Most fertilizer prices soared in 2021, particularly phosphates and urea, driven by strong demand and higher input costs. Potash prices remained broadly stable on ample supply.Risks to the forecast include the pace of capacity expansions, geopolitical tensions, and, in the medium term, environmental policies on fertilizer use.
Global demand strengthens. Higher farm revenue has increased crop acreage and application rates of key nutrients like phosphates and potash. Yet most fertilizer-to-crop price ratios are expected to be lower in 2021 compared to the past few years.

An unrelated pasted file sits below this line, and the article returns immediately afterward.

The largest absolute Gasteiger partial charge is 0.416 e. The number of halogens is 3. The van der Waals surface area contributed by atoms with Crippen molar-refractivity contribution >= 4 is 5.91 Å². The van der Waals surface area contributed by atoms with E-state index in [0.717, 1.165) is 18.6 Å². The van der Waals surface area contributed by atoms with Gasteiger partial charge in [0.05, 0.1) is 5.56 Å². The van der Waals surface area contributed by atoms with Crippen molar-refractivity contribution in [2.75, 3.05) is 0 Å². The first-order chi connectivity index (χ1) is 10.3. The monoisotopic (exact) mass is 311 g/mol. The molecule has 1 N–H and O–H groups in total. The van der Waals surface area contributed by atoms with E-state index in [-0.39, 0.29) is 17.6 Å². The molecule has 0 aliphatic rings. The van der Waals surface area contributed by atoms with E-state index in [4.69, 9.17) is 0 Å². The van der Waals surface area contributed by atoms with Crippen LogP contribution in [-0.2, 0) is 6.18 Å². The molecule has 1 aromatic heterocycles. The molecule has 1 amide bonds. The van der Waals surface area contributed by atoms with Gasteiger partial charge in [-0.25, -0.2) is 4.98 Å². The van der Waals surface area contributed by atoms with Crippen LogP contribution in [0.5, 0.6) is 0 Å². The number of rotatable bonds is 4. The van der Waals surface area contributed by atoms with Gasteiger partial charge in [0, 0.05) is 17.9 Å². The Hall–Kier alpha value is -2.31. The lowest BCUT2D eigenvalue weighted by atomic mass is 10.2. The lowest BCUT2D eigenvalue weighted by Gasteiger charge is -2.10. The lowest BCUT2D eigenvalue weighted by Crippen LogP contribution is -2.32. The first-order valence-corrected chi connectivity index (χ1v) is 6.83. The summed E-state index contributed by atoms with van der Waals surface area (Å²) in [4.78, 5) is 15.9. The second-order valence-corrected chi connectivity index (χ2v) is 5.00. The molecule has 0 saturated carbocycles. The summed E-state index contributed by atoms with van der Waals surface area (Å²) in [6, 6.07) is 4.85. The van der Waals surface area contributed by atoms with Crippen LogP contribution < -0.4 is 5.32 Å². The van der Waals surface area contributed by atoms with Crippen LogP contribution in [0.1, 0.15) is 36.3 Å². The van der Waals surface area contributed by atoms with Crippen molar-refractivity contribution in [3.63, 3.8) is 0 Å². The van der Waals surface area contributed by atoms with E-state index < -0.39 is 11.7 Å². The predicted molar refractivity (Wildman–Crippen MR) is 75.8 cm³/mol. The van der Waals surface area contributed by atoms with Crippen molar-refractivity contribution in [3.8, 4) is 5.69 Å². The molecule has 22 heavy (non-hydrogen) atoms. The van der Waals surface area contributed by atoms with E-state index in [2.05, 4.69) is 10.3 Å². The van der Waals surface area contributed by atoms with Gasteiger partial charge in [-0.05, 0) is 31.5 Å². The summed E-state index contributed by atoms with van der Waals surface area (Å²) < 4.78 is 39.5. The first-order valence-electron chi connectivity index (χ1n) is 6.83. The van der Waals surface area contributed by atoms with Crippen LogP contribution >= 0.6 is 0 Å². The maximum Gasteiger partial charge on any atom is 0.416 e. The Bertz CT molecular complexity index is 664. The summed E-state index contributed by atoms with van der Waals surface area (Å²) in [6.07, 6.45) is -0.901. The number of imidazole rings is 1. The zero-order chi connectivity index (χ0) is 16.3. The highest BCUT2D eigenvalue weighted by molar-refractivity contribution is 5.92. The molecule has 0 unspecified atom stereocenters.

Fertilizer-to-crop price ratios
Higher input costs. Urea feedstock costs have also risen, including natural gas prices which jumped in early 2021 due to unusually cold weather. Spot Asian LNG and European and western U.S. natural gas prices hit record highs in early 2021.
Phosphates raw material costs
Risks to the outlook. Although there is ample capacity to respond to strong demand, it may take some time to ramp up output, which could provide continued short-term price support. Countervailing duties imposed by the United States on phosphates imports from Morocco and Russia have disrupted trade flows. Furthermore, there are indications that similar trade actions could be applied to alleged unfair subsidies for urea and ammonium nitrate. Geopolitical tensions in Belarus and Russia could lift potash prices, but stringent environmental policies in China may slow potash imports.
Top fertilizer producers